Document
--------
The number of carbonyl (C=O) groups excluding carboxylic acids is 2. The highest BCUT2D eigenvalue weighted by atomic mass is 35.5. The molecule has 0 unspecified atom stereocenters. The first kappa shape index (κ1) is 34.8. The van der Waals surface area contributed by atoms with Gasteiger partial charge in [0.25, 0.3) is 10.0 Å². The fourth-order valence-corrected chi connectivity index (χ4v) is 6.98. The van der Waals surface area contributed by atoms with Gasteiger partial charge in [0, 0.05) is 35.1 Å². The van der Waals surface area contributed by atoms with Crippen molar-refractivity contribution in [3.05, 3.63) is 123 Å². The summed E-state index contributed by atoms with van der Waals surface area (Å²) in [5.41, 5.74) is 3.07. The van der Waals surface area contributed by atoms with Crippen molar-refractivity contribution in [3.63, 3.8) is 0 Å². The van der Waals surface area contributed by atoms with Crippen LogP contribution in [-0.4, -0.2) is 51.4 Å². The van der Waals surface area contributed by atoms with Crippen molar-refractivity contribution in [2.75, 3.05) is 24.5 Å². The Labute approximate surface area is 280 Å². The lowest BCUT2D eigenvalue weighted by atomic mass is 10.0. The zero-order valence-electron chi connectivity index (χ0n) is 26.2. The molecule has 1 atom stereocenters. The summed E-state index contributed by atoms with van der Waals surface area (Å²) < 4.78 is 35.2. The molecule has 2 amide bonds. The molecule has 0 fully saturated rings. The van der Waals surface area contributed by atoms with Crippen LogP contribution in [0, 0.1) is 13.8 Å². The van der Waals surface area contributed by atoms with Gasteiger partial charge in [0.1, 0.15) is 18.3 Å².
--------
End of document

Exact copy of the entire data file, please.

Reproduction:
The number of carbonyl (C=O) groups excluding carboxylic acids is 2. The highest BCUT2D eigenvalue weighted by atomic mass is 35.5. The molecule has 0 unspecified atom stereocenters. The first kappa shape index (κ1) is 34.8. The van der Waals surface area contributed by atoms with Gasteiger partial charge in [0.25, 0.3) is 10.0 Å². The fourth-order valence-corrected chi connectivity index (χ4v) is 6.98. The van der Waals surface area contributed by atoms with Gasteiger partial charge in [0, 0.05) is 35.1 Å². The van der Waals surface area contributed by atoms with Crippen molar-refractivity contribution in [3.05, 3.63) is 123 Å². The summed E-state index contributed by atoms with van der Waals surface area (Å²) in [5.41, 5.74) is 3.07. The van der Waals surface area contributed by atoms with Crippen molar-refractivity contribution in [3.63, 3.8) is 0 Å². The van der Waals surface area contributed by atoms with Crippen LogP contribution in [-0.4, -0.2) is 51.4 Å². The van der Waals surface area contributed by atoms with Crippen molar-refractivity contribution in [2.75, 3.05) is 24.5 Å². The Labute approximate surface area is 280 Å². The lowest BCUT2D eigenvalue weighted by atomic mass is 10.0. The zero-order valence-electron chi connectivity index (χ0n) is 26.2. The molecule has 1 atom stereocenters. The summed E-state index contributed by atoms with van der Waals surface area (Å²) < 4.78 is 35.2. The molecule has 2 amide bonds. The molecule has 0 fully saturated rings. The van der Waals surface area contributed by atoms with Crippen LogP contribution in [0, 0.1) is 13.8 Å². The van der Waals surface area contributed by atoms with Gasteiger partial charge in [0.1, 0.15) is 18.3 Å².